As Los Angeles County prosecutors review allegations that Sunder Ramani is feigning Burbank residency to run in the 43rd Assembly District, his neighbors at the West Alameda Avenue building say they've rarely seen the Republican candidate, if at all.
Ramani's residence became a campaign issue earlier this month when the Los Angeles County district attorney's office opened an inquiry into whether he primarily lives in the district he hopes to represent.
Ramani's campaign filings with the state indicate he lives in Burbank, where he is also registered to vote. Yet he owns a home in La Cañada Flintridge, which is not part of the 43rd District, and has used that address as recently as April in making political contributions to others.
Bhupesh Parikh, with property management firm Pari Enterprises, said Ramani began to rent the Alameda Avenue apartment before the April special election primary in which Ramani won the Republican nomination.
But this week a resident of the apartment next to Ramani's looked at a picture of the candidate on a campaign mailer and shook his head.
"I never saw him," said Nog Batak, who has lived in the building for a year and a half. Of Ramani's apartment, he added, "I don't know who lives there."
Jocelyn Gumbs, who lives next to Batak and two doors from Ramani, said, "I've seen him here. But I don't know if he actually lives here."
A manager of the building, who asked not to be named for fear of being removed from the job, said Ramani comes to the building on occasion.
"I don't know that he lives here physically," the manager said, adding that residents on the third floor "stay to themselves. Some I don't see for months on end."
Residents contacted at the building at 249 W. Alameda Ave. said they had not been contacted by investigators.
Ramani did not respond to repeated requests for an interview. But he has said previously that he spends at least half his time at the Burbank apartment, even as his wife continues to live in their La Cañada home. He has also said that if elected in November, he would find a permanent home in Burbank.
In an interview with the Los Angeles Times, he said that the recent political donations from the La Cañada address were made automatically, and that he needs to submit updated information on his contribution forms.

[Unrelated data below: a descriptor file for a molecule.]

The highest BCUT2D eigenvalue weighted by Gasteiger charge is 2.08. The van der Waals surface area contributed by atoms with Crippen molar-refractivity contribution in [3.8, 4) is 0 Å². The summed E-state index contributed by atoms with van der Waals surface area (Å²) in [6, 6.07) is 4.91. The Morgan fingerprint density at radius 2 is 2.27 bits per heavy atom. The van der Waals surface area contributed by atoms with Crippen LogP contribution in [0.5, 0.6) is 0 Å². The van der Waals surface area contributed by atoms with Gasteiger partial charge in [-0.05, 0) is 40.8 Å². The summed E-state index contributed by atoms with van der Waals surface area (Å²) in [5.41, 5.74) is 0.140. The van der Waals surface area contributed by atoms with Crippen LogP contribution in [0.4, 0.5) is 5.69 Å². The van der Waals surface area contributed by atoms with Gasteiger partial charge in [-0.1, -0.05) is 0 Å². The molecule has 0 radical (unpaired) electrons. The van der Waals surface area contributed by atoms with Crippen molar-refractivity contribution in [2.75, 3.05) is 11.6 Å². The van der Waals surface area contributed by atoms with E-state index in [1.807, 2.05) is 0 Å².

Ramani also has said the residency probe is a red herring designed to distract voters from more important issues, such as rebuilding the state's economy. Ramani is running against Assemblyman Mike Gatto (D-Silver Lake).
On Aug. 27, Carl Hunter, a Silver Lake resident and Gatto supporter, wrote a letter to the county district attorney's office asking for a probe into Ramani's Burbank residency.
In an interview, Hunter acknowledged he has made modest financial contributions to Gatto's campaign, but said he has had no contact with the Gatto camp regarding the probe.
His complaint against Ramani was precipitated by rumors he heard and subsequent research.
"I called a Realtor friend of mine who could look it up in the [Multiple Listings Service]," a database showing who owns a home, for how long and whether it is listed for sale, Hunter said.
"He won't really represent us if he doesn't live here and have an invested interest in us," Hunter said.
Deputy District Atty. Jennifer Lentz Snyder of the Public Integrity Division declined to discuss details of the probe, saying only that residency inquiries focus on the candidate's intent and whether his stated address meets the legal definition of "domicile."
The state Elections Code defines domicile as "that place in which his or her habitation is fixed, wherein the person has the intention of remaining, and to which, whenever he or she is absent, the person has the intention of returning."
Other sections of the code say that an elected official's domicile is where he is registered to vote, but that "a person does not gain a domicile in any precinct into which he or she comes for temporary purposes."
Snyder said residency issues are important for the integrity of the political system.
"Governance is absolutely dependent on the accuracy and truth of people's comments when they file for candidacy," she said.